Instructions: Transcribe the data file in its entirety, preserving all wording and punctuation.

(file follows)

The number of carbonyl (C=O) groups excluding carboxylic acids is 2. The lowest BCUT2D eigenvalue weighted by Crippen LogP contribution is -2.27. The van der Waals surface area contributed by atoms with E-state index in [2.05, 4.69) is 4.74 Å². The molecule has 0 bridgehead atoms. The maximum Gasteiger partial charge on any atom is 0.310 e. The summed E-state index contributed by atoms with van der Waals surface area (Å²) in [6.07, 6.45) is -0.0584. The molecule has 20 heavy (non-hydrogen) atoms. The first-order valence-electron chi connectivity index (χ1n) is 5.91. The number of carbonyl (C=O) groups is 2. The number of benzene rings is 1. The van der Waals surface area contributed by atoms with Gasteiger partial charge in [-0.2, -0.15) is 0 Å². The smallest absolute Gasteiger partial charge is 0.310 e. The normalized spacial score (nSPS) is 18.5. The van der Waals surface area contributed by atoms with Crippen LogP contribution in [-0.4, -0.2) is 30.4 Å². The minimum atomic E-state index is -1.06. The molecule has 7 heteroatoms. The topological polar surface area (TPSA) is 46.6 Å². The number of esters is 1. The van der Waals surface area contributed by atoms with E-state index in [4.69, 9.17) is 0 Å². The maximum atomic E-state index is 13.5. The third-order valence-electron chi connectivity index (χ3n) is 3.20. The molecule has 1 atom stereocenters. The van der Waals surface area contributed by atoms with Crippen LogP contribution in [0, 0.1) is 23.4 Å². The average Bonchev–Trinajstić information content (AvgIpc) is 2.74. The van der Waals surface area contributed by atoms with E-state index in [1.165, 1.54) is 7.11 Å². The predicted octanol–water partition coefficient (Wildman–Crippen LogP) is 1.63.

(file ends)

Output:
The number of carbonyl (C=O) groups excluding carboxylic acids is 2. The lowest BCUT2D eigenvalue weighted by Crippen LogP contribution is -2.27. The van der Waals surface area contributed by atoms with E-state index in [2.05, 4.69) is 4.74 Å². The molecule has 0 bridgehead atoms. The maximum Gasteiger partial charge on any atom is 0.310 e. The summed E-state index contributed by atoms with van der Waals surface area (Å²) in [6.07, 6.45) is -0.0584. The molecule has 20 heavy (non-hydrogen) atoms. The first-order valence-electron chi connectivity index (χ1n) is 5.91. The number of carbonyl (C=O) groups is 2. The number of benzene rings is 1. The van der Waals surface area contributed by atoms with Gasteiger partial charge in [-0.2, -0.15) is 0 Å². The smallest absolute Gasteiger partial charge is 0.310 e. The normalized spacial score (nSPS) is 18.5. The van der Waals surface area contributed by atoms with Crippen LogP contribution in [-0.4, -0.2) is 30.4 Å². The minimum atomic E-state index is -1.06. The molecule has 7 heteroatoms. The topological polar surface area (TPSA) is 46.6 Å². The number of esters is 1. The van der Waals surface area contributed by atoms with E-state index in [4.69, 9.17) is 0 Å². The maximum atomic E-state index is 13.5. The third-order valence-electron chi connectivity index (χ3n) is 3.20. The molecule has 1 atom stereocenters. The van der Waals surface area contributed by atoms with Crippen LogP contribution in [0, 0.1) is 23.4 Å². The average Bonchev–Trinajstić information content (AvgIpc) is 2.74. The van der Waals surface area contributed by atoms with E-state index in [1.165, 1.54) is 7.11 Å². The predicted octanol–water partition coefficient (Wildman–Crippen LogP) is 1.63.